You can see the issue here from the image above created by folks up at the UW before the Washington coastal radar was installed. Very little useful information comes from that Medford radar in the cool season. Dr. Mass has suggested moving the Medford radar down to the coastline around Coos Bay or Brookings. However that would leave the largest southwest Oregon population (the Rogue Valley) with very little severe thunderstorm coverage in the summertime. That’s not going to happen.
Where Would A New Radar Go?
The ideal location would be somewhere between Coos Bay and Newport. Seems like Florence is a good location, up at a high enough elevation to get a clear path to watch Eugene, but not too high. Coverage would look about like this:
Much better don’t you think? How much would it cost? Maybe $5 million dollars to install and then regular maintenance and operational costs of course. Is it worth it? Yes, even one big event could erase some of that cost. Consider the South Valley Surprise windstorm of February 7, 2002.
A much deeper than expected low pressure center moved onshore just south of Florence, then raced northeast into the Columbia Basin. The strongest wind gusts in that area since the Columbus Day Storm of 1962 peaked between 70-80 mph. There was NO WARNING until the wind had already arrived.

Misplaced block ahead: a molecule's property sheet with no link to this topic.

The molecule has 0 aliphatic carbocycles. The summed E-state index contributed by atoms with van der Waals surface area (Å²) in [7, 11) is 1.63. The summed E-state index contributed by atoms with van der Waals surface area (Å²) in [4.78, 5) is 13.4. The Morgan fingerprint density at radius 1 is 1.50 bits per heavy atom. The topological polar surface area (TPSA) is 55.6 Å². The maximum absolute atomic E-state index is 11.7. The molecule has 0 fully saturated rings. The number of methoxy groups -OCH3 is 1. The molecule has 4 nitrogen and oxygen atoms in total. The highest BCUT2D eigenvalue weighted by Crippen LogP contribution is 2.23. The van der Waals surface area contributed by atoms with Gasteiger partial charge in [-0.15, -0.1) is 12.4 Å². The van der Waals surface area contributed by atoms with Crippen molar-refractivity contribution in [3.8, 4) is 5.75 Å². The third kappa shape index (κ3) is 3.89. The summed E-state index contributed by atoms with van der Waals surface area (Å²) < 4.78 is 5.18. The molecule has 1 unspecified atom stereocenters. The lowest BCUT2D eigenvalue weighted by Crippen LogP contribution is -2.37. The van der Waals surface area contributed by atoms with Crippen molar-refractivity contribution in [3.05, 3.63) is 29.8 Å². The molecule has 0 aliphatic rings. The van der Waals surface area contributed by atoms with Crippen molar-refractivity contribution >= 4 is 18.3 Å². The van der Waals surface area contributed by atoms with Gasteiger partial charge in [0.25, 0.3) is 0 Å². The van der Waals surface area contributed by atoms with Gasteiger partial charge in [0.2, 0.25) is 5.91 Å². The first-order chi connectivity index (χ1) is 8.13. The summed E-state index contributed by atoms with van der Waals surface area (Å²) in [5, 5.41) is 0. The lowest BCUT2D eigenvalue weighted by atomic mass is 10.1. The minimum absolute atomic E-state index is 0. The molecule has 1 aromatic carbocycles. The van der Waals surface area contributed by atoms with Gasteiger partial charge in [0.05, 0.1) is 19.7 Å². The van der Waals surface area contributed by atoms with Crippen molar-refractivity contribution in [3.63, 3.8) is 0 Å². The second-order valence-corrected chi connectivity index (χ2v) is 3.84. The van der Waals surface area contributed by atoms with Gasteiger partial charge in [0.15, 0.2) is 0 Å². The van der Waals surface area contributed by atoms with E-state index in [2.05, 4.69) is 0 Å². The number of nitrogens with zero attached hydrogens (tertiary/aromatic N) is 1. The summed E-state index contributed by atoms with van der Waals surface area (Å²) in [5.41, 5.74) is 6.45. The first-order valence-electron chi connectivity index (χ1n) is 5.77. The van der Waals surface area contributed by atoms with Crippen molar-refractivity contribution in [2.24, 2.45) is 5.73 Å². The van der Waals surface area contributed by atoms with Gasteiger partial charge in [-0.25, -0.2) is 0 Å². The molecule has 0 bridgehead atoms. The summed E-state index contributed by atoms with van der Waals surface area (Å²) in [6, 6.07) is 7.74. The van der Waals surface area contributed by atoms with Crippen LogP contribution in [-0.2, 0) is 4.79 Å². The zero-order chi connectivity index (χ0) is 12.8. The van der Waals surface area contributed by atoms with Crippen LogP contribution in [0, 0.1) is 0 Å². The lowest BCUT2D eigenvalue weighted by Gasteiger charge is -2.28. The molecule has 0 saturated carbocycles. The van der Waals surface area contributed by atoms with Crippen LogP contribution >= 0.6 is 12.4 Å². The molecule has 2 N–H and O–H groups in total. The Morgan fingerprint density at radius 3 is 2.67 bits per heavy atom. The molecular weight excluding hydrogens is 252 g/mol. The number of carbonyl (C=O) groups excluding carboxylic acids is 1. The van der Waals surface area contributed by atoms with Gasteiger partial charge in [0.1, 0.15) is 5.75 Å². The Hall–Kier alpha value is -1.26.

Since there was no warning, local utility crews were caught completely off guard. Nowadays utilities prepare for these storms days ahead of time by positioning their crews/supplies and having extra workers ready to go. With some warning (even just a few hours) they may have been able to restore power more quickly thus saving a million or two worth of damage? Just a guess, but you get the point. That storm cost $10-$12 million dollars damage. By the way, there was no strong wind in the Portland metro area or Salem because the low pressure passed by to the south. We just had a breezy westerly wind. This is just one example of what we’re missing. A squall line moved into the southern Willamette Valley just this past January 16th, barely detectable (if at all) on Portland’s radar. Check out the storm report, click for a better view.